- Halligan: Ukraine “Economic Tinderbox” Could Spark “Systemic Meltdown”!
Ukraine, reeling under a political coup, is also racing towards financial collapse — and such a collapse could set off financial meltdown in Russia, other emerging economies in Central Asia and Eastern Europe, and, of course, the West as a whole, as Liam Halligan wrote in a commentary published in the Telegraph Feb. 22. Such a “calamity could not only spark renewed hardship and yet more violence across Ukraine itself. There are growing fears this country could also act as an economic tinderbox, causing a systemic meltdown in neighboring Russia, emerging markets more broadly, and possibly even the West.” If the current collapse continues, Ukraine could face both bankruptcy and sovereign default, Halligan wrote.This is despite Ukraine’s great riches — a world-class agricultural capability, steel and other industry, and a highly educated population with “huge mathematical and scientific acumen.” Due to the effects of the world crisis in Russia and Europe, and the 50% fall in the price of steel because of the (relative) slowdown in China, by 2013, the Ukrainian economy had stopped growing. Ukraine’s total external debt hit an all-time high of $137.722 billion, about 80% of national GDP, according to the National Bank of Ukraine, up from $23,811 billion in 2003. Central government debt is $27,280 billion. Estimates of total short-term external debt range from $40 billion to $60 billion, about a third of national GDP.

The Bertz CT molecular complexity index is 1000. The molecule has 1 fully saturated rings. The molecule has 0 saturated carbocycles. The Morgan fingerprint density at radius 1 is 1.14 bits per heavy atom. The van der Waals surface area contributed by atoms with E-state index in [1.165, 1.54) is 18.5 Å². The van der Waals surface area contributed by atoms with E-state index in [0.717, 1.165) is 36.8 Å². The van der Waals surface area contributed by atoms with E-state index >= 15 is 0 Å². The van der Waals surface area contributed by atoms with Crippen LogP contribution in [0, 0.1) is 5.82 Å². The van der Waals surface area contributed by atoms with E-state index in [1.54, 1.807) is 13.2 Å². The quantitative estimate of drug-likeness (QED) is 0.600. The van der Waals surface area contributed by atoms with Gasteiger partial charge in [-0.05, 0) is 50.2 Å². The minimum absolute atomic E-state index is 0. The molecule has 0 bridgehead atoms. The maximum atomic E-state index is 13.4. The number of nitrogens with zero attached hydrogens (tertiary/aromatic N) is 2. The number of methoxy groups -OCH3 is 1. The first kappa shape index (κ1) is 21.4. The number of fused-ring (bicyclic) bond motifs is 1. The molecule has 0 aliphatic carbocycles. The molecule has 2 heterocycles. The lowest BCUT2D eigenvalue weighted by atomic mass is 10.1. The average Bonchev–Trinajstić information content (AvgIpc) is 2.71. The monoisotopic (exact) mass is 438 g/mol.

At the same time, the hryvnia, the currency — like those of Russia and many other nations in the region — is under heavy pressure, and central bank foreign currency reserves falling fast. The central bank reported that foreign currency reserves fell to $17.805 billion as of Jan. 31, the lowest level since 2006, down from $20.416 billion at the end of December. The fall was due to debt repayments of $1.1 billion, including $650 million to the International Monetary Fund, as well as central bank interventions totaling $1.7 billion on the interbank market to attempt to support the hryvnia, which has lost about 4% in value in 2014.
Wall Street’s Fitch and S&P agencies both added to the pressure at the end of last week by warning of possible default and downgrading Ukrainian debt from B to a pre-default level CCC, lower than Greece.
In December, Russia had agreed to provide $15 billion to buy newly-issued Ukrainian sovereign debt over the next two years, and did buy an initial $3 billion Ukrainian debt in January. However, Russia has halted the $2 billion eurobond purchase for this month, Finance Minister Anton Siluanov said yesterday in Sydney, at the G20 meeting, Itar-Tass reported. Russia will make a decision on disbursing another tranche after Ukraine forms a new government. Siluanov told reporters. “We really discussed acquisition of Ukraine’s 2 billion eurobonds last week. As the political situation has strongly changed, we should realize with what government to cooperate [sic], therefore we plan to wait until a new government is formed and we see its policy. Only then we will make a decision,” he said.